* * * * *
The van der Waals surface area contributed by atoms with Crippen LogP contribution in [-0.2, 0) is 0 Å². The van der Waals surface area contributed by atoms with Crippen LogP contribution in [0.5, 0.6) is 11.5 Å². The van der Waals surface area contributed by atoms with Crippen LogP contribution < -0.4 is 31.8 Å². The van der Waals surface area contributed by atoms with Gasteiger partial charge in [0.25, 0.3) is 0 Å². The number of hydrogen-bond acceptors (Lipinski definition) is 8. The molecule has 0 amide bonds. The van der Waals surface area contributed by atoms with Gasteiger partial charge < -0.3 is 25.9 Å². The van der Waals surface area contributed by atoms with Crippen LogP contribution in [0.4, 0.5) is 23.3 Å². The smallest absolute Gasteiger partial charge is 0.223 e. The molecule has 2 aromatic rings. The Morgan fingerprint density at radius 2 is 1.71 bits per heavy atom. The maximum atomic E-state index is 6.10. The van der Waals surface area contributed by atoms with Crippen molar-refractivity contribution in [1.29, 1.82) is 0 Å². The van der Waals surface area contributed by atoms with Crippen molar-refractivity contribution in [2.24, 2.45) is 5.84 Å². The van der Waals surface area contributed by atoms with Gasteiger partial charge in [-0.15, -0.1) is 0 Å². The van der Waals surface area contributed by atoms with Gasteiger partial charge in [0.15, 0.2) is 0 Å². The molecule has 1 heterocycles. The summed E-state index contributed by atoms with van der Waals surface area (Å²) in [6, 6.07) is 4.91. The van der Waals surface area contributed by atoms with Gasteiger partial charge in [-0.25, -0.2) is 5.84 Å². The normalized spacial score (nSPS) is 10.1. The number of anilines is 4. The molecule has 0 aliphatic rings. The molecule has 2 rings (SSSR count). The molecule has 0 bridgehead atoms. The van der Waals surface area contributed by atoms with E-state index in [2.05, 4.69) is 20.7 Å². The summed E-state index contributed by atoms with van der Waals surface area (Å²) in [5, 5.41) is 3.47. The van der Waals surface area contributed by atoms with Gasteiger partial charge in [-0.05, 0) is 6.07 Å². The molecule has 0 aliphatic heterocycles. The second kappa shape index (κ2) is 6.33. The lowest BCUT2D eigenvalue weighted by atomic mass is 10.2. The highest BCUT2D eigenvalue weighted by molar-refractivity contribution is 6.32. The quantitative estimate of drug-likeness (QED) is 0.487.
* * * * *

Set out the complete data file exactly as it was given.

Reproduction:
The van der Waals surface area contributed by atoms with Crippen LogP contribution in [-0.2, 0) is 0 Å². The van der Waals surface area contributed by atoms with Crippen LogP contribution in [0.5, 0.6) is 11.5 Å². The van der Waals surface area contributed by atoms with Crippen LogP contribution < -0.4 is 31.8 Å². The van der Waals surface area contributed by atoms with Gasteiger partial charge in [0.25, 0.3) is 0 Å². The number of hydrogen-bond acceptors (Lipinski definition) is 8. The molecule has 0 amide bonds. The van der Waals surface area contributed by atoms with Gasteiger partial charge < -0.3 is 25.9 Å². The van der Waals surface area contributed by atoms with Crippen LogP contribution in [0.4, 0.5) is 23.3 Å². The smallest absolute Gasteiger partial charge is 0.223 e. The molecule has 2 aromatic rings. The Morgan fingerprint density at radius 2 is 1.71 bits per heavy atom. The maximum atomic E-state index is 6.10. The van der Waals surface area contributed by atoms with Crippen molar-refractivity contribution in [1.29, 1.82) is 0 Å². The van der Waals surface area contributed by atoms with Crippen molar-refractivity contribution in [2.24, 2.45) is 5.84 Å². The van der Waals surface area contributed by atoms with Gasteiger partial charge in [-0.15, -0.1) is 0 Å². The van der Waals surface area contributed by atoms with Gasteiger partial charge in [0.15, 0.2) is 0 Å². The molecule has 1 heterocycles. The summed E-state index contributed by atoms with van der Waals surface area (Å²) in [6, 6.07) is 4.91. The van der Waals surface area contributed by atoms with Gasteiger partial charge in [-0.25, -0.2) is 5.84 Å². The normalized spacial score (nSPS) is 10.1. The number of anilines is 4. The molecule has 0 aliphatic rings. The molecule has 2 rings (SSSR count). The molecule has 0 bridgehead atoms. The van der Waals surface area contributed by atoms with E-state index in [2.05, 4.69) is 20.7 Å². The summed E-state index contributed by atoms with van der Waals surface area (Å²) in [5, 5.41) is 3.47. The van der Waals surface area contributed by atoms with Gasteiger partial charge in [-0.05, 0) is 6.07 Å². The molecule has 0 aliphatic heterocycles. The second kappa shape index (κ2) is 6.33. The lowest BCUT2D eigenvalue weighted by atomic mass is 10.2. The highest BCUT2D eigenvalue weighted by molar-refractivity contribution is 6.32. The quantitative estimate of drug-likeness (QED) is 0.487.